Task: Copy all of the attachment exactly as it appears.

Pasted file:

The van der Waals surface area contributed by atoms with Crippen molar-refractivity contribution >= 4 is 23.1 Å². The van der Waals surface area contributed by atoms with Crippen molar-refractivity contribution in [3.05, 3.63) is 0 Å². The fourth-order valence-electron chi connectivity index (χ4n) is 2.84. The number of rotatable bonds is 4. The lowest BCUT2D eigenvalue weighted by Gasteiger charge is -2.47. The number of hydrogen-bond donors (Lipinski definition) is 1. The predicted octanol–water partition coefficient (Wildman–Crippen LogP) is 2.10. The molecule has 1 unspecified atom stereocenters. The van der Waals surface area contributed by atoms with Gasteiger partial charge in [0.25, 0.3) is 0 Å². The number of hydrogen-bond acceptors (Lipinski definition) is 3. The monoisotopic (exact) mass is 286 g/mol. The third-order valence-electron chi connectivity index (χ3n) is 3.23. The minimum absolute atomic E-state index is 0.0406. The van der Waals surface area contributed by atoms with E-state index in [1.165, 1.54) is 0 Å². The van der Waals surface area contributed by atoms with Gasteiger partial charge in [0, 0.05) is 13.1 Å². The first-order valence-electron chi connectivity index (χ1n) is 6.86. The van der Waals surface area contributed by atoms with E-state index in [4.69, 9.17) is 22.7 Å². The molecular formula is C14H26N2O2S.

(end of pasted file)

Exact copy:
The van der Waals surface area contributed by atoms with Crippen molar-refractivity contribution >= 4 is 23.1 Å². The van der Waals surface area contributed by atoms with Crippen molar-refractivity contribution in [3.05, 3.63) is 0 Å². The fourth-order valence-electron chi connectivity index (χ4n) is 2.84. The number of rotatable bonds is 4. The lowest BCUT2D eigenvalue weighted by Gasteiger charge is -2.47. The number of hydrogen-bond donors (Lipinski definition) is 1. The predicted octanol–water partition coefficient (Wildman–Crippen LogP) is 2.10. The molecule has 1 unspecified atom stereocenters. The van der Waals surface area contributed by atoms with Gasteiger partial charge in [0.25, 0.3) is 0 Å². The number of hydrogen-bond acceptors (Lipinski definition) is 3. The monoisotopic (exact) mass is 286 g/mol. The third-order valence-electron chi connectivity index (χ3n) is 3.23. The minimum absolute atomic E-state index is 0.0406. The van der Waals surface area contributed by atoms with E-state index in [1.165, 1.54) is 0 Å². The van der Waals surface area contributed by atoms with Gasteiger partial charge in [0, 0.05) is 13.1 Å². The first-order valence-electron chi connectivity index (χ1n) is 6.86. The van der Waals surface area contributed by atoms with E-state index in [4.69, 9.17) is 22.7 Å². The molecular formula is C14H26N2O2S.